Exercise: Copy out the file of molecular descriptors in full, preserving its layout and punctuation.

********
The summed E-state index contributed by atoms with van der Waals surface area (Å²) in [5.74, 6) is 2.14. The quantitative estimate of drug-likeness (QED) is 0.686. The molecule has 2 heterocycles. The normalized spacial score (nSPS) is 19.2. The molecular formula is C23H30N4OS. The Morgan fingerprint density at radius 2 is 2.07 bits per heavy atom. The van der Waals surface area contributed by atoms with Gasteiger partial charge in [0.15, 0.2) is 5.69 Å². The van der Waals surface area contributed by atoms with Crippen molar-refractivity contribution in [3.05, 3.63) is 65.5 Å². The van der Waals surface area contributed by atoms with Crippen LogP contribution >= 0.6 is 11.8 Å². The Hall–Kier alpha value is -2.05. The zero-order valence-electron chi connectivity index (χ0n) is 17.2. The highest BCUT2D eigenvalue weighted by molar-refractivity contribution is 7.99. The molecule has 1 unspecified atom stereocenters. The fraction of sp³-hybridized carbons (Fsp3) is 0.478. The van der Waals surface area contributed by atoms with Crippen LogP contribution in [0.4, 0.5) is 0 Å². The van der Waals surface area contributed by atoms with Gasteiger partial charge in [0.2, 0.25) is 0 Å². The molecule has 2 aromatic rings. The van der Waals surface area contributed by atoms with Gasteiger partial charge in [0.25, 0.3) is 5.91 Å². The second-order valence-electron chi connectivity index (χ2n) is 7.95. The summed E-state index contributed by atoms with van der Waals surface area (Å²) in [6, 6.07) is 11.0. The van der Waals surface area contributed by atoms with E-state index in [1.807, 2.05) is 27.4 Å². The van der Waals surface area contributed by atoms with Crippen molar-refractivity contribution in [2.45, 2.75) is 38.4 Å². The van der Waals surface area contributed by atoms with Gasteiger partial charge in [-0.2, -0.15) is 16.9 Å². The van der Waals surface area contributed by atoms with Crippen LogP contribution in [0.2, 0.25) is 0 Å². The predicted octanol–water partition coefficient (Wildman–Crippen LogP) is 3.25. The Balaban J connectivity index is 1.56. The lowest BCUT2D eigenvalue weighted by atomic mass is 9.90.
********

The summed E-state index contributed by atoms with van der Waals surface area (Å²) in [5.74, 6) is 2.14. The quantitative estimate of drug-likeness (QED) is 0.686. The molecule has 2 heterocycles. The normalized spacial score (nSPS) is 19.2. The molecular formula is C23H30N4OS. The Morgan fingerprint density at radius 2 is 2.07 bits per heavy atom. The van der Waals surface area contributed by atoms with Gasteiger partial charge in [0.15, 0.2) is 5.69 Å². The van der Waals surface area contributed by atoms with Crippen molar-refractivity contribution in [3.05, 3.63) is 65.5 Å². The van der Waals surface area contributed by atoms with Crippen LogP contribution >= 0.6 is 11.8 Å². The Hall–Kier alpha value is -2.05. The zero-order valence-electron chi connectivity index (χ0n) is 17.2. The highest BCUT2D eigenvalue weighted by molar-refractivity contribution is 7.99. The molecule has 1 unspecified atom stereocenters. The fraction of sp³-hybridized carbons (Fsp3) is 0.478. The van der Waals surface area contributed by atoms with Crippen LogP contribution in [0.4, 0.5) is 0 Å². The van der Waals surface area contributed by atoms with Gasteiger partial charge in [0.2, 0.25) is 0 Å². The molecule has 2 aromatic rings. The van der Waals surface area contributed by atoms with Gasteiger partial charge in [0.25, 0.3) is 5.91 Å². The second-order valence-electron chi connectivity index (χ2n) is 7.95. The summed E-state index contributed by atoms with van der Waals surface area (Å²) in [6, 6.07) is 11.0. The van der Waals surface area contributed by atoms with E-state index in [1.807, 2.05) is 27.4 Å². The van der Waals surface area contributed by atoms with Crippen molar-refractivity contribution in [2.45, 2.75) is 38.4 Å². The van der Waals surface area contributed by atoms with Gasteiger partial charge in [-0.2, -0.15) is 16.9 Å². The van der Waals surface area contributed by atoms with Crippen LogP contribution in [0.2, 0.25) is 0 Å². The predicted octanol–water partition coefficient (Wildman–Crippen LogP) is 3.25. The Balaban J connectivity index is 1.56. The lowest BCUT2D eigenvalue weighted by atomic mass is 9.90.